5. Sunscreen and sunglasses.  Even when you’re heading out on a cloudy day, the weather can change in an instant.  I vowed that I’ve been caught out in the sun with no sunscreen or sunglasses for the last time!  I just keep these things in the car now.  We all have multiple pairs of sunglasses, with one pair designated to stay in the car.  I also keep a small, inexpensive sunscreen in the car glove box.  Since I’ve read that sunscreen can become less effective being left in the extreme temperatures of a car, I don’t keep it more than a season, and it’s not our primary sunscreen.  It’s there just in case we don’t have our regular bottle of sunscreen.

6. Music/audio books.  For everyday driving, I have a family friendly selection of music handy.  For longer road trips, we always try to get some new tunes on deck for our listening pleasure.  Portable DVD players are also great for entertaining kids.  However, traveling with a child who gets motion sickness means DVDs are out – since looking at something stationary in the car can trigger the nausea.  Audio books are a great alternative to DVDs.  Classic audio books are fun for the whole family, while children’s books can cater to individual kids with their own ear buds.

7. Blanket.  I keep a blanket in the car during the winter in case of car trouble that leaves us out in the cold.  But I leave the blanket in the car during the summer, too.  It’s handy when someone’s too cold and others are warm.  It also makes a great pillow, and it’s perfect to use as a cover for things you want to leave in the car discretely while you’re out (like an iPod or a purse), especially if the blanket matches the interior car color.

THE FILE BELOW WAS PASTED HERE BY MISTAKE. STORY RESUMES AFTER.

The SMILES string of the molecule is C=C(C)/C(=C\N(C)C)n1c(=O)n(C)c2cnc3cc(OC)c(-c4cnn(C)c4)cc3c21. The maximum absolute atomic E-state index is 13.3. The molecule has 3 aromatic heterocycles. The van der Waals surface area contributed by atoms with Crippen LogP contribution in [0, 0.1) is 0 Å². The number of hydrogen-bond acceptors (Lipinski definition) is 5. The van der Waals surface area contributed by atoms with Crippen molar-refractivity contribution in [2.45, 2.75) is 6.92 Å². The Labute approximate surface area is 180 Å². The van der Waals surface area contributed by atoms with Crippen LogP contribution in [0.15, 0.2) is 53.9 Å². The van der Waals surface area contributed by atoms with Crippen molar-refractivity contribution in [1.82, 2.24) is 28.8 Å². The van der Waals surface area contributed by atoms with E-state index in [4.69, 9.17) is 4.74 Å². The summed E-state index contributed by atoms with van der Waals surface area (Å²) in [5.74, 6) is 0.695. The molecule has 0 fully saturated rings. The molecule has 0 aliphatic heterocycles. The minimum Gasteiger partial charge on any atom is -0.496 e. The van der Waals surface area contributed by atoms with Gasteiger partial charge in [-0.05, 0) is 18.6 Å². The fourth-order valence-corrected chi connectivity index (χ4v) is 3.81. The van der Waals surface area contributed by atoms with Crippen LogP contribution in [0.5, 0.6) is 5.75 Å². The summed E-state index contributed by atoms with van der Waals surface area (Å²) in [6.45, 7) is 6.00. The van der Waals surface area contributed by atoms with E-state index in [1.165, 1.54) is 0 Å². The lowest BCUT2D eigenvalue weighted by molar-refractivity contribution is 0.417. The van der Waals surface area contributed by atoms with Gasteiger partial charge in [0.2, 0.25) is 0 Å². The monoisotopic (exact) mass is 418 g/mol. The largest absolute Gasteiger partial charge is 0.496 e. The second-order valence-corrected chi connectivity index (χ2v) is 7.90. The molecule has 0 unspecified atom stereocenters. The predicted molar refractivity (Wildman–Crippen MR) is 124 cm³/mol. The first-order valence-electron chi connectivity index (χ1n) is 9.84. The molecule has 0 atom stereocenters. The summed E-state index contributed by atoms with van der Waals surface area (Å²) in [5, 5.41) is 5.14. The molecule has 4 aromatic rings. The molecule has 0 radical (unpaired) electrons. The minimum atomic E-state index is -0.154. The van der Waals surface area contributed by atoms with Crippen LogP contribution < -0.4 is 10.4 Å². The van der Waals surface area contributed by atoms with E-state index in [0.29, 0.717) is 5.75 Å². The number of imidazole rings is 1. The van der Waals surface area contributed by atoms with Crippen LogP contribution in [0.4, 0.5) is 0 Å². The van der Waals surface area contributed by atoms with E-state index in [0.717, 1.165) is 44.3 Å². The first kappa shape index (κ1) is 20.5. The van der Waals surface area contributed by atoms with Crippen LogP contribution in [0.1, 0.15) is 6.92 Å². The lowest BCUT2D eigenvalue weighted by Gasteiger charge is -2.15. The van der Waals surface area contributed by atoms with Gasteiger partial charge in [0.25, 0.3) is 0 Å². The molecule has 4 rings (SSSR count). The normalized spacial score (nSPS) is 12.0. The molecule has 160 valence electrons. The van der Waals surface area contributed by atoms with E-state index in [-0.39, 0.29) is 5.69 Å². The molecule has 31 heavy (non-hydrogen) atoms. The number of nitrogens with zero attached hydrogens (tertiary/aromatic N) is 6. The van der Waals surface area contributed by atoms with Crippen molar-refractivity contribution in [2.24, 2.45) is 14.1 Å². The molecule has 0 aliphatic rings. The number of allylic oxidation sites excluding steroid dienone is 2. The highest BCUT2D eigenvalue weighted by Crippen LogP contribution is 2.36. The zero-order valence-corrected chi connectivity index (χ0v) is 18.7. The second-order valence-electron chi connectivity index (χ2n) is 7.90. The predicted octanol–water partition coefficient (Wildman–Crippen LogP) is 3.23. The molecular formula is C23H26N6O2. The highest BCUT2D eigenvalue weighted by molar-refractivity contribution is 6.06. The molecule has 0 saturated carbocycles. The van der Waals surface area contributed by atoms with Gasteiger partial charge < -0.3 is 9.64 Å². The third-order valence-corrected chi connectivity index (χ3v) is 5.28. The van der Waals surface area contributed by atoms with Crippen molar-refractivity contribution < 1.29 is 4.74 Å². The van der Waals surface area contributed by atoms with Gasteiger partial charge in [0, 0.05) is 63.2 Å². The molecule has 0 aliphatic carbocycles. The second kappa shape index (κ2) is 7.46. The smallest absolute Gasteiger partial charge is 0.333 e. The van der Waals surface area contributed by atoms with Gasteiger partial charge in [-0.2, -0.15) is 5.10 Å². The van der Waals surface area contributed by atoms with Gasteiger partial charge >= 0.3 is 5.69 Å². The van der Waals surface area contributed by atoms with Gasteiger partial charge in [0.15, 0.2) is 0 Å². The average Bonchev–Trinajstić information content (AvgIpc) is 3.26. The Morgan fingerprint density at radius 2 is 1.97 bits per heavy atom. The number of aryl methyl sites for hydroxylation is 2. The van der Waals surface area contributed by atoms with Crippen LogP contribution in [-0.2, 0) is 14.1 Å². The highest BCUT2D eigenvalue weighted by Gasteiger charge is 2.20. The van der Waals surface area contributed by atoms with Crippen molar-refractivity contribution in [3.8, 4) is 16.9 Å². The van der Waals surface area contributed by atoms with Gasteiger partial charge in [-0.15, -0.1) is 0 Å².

8. Portable air compressor.  Along with the standard spare tire, jack, etc. that come in a car, I’ve added a small air compressor (affiliate link) that plugs into the car’s accessory power outlet.  We have used it many times on tires that get low on air.  I bought one for every driver in my family since I have found my portable air compressor so handy for dealing with my tires.  It’s also super convenient for pumping up balls for the kids at home or at the park.

9. GPS.  I think this is standard for most women these days.  We don’t have any problem admitting we need directions.  My hubby, on the other hand, does not like the GPS.  The voice drives him crazy telling him where to turn.  He tries to always look up the route in advance to get where he’s going without the aid of a GPS.  But when there’s a road closure, detour, or change in plans, even he will admit that the portable GPS navigator (affiliate link) is helpful.  It stays in the car, even when hubby doesn’t think we’ll need it.  I don’t go anywhere without it – just in case.

10. Cash/change.  Although you can find ATMs almost everywhere these days, I like to be prepared for those unexpected moments you need cash or change.  Sometimes you find yourself at a parking meter or garage, at a toll road you weren’t expecting, in need of a tip, etc.  It’s always good to have some money tucked away in the car for just such an occasion.

What about you?  Are there other things that you keep on hand in your car for traveling with kids?